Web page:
By Larry Mahoney, Bangor Daily News Staff The climate of high school athletic instruction has changed dramatically over the years, according to Cliff Urquhart. “Gone are the days when a coach coaches the same team for 30, 40 or 50 years,” said Urquhart, athletic director and girls basketball coach at Southern Aroostook High School in Dyer Brook.
By Larry Mahoney, Bangor Daily News Staff
The climate of high school sports education has changed dramatically over the years, according to Cliff Urquhart.
“Gone are the days when a coach coaches the same team for 30, 40 or 50 years,” said Urquhart, athletic director and girls basketball coach at Southern Aroostook High School in Dyer Brook.
“It’s too demanding, too difficult and too frustrating,” he said. “Coaching in 2022 is a lot harder than it was in 1982.”
The result is a rising turnover rate for high school coaches in the state. There are 67 new boys and girls varsity soccer coaches this fall among the 130 schools fielding teams in the state, according to the Maine Soccer Coaches Association.
Some schools, such as Mount Desert Island High School and Fort Fairfield High School, will have new coaches leading both varsity teams. At MDI, Tyler Frank moved from coaching the boys team to the girls team, and at Fort Fairfield, John Ala returned as the boys coach after leading the girls team the previous four seasons. Ala previously coached the Fort Fairfield boys from 2004-17.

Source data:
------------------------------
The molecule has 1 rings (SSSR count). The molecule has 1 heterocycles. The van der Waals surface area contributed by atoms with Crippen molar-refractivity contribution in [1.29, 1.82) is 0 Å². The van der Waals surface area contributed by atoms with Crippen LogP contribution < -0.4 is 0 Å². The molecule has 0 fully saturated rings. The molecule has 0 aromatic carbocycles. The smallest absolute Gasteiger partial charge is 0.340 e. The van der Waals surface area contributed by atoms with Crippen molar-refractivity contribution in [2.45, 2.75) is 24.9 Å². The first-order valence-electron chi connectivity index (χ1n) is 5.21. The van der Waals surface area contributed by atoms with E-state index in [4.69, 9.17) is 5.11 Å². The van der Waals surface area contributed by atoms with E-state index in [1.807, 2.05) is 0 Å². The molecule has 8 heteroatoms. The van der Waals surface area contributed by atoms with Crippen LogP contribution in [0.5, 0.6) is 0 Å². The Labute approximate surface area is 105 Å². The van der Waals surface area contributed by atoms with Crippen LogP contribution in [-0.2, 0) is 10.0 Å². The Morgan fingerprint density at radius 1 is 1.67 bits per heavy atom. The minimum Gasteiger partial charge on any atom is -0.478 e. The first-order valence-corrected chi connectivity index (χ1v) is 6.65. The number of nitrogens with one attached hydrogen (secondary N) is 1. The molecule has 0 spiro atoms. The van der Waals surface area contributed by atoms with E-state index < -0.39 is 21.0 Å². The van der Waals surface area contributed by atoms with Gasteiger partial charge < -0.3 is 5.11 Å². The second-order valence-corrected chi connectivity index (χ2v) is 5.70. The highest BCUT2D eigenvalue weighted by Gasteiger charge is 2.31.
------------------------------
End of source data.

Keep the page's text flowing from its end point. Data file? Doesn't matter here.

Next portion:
Foxcroft Academy, George Stevens Academy in Blue Hill, Mattanawcook Academy in Lincoln and Caribou are among the other schools with new leadership on both the girls and boys soccer teams.
“There seems to be a quick turnover of coaches in every sport these days,” said Brewer High School Athletic Director David Utterback. “I go into a partnership with a trainer knowing that their shelf life is probably five years or less.”
Some of the reasons Utterback cited for why coaches move on more quickly include new jobs, advancement in school administration, spending more time with their own children and negative interactions with parents.
Coaching also pays just $12.75 an hour, less than minimum wage, Utterback added.
“I’m surprised by the number of new coaches, but I’m also not surprised. There are better ways to make money. And you can make $15 to $20 an hour at other jobs,” Urquhart said.
Urquhart also said another reason for such high turnover is that there are fewer teachers available to teach, and that it is harder for non-teachers to make time to do so.
Bunky Doe, athletic director at Mount Desert Island, said non-teaching coaches are “losing a lot of money” because they have to take time off work to coach, unlike teachers who can coach after school .
Coupled with the labor shortage, it can be even more difficult for non-teachers to train because their employers are more reluctant to give them time off to do so, Foxcroft Academy Athletic Director Jackie Tourtelotte said.
All of the athletic directors agreed with Utterback that it’s much more challenging to be a coach these days than it was a few years ago.
“There is so much parental involvement now. That’s a big part of it. Coaches don’t get paid enough to listen [to parental complaints]Doe said.
Social media is also more influential in today’s sports, said Tourtelot, who quit Facebook because of comments posted by parents and others targeting coaches, players and officials.
Tourtelotte pointed out that people can record videos of matches or practices on their mobile phones so that coaches are always under the microscope.
New North girls soccer coaches include Brewer’s Phil Turmel, East Grand’s Gina Yeo and Schenck/Stearns’ Amanda Thompson, among others. New coaches on the boys side include Ashland’s Timothy Tarr, Ellsworth’s Mark Ensworth, Hermon’s Andrius Zeikus, Houlton’s Kerry Staple and Jonesport-Beals’ Shawn Johnson.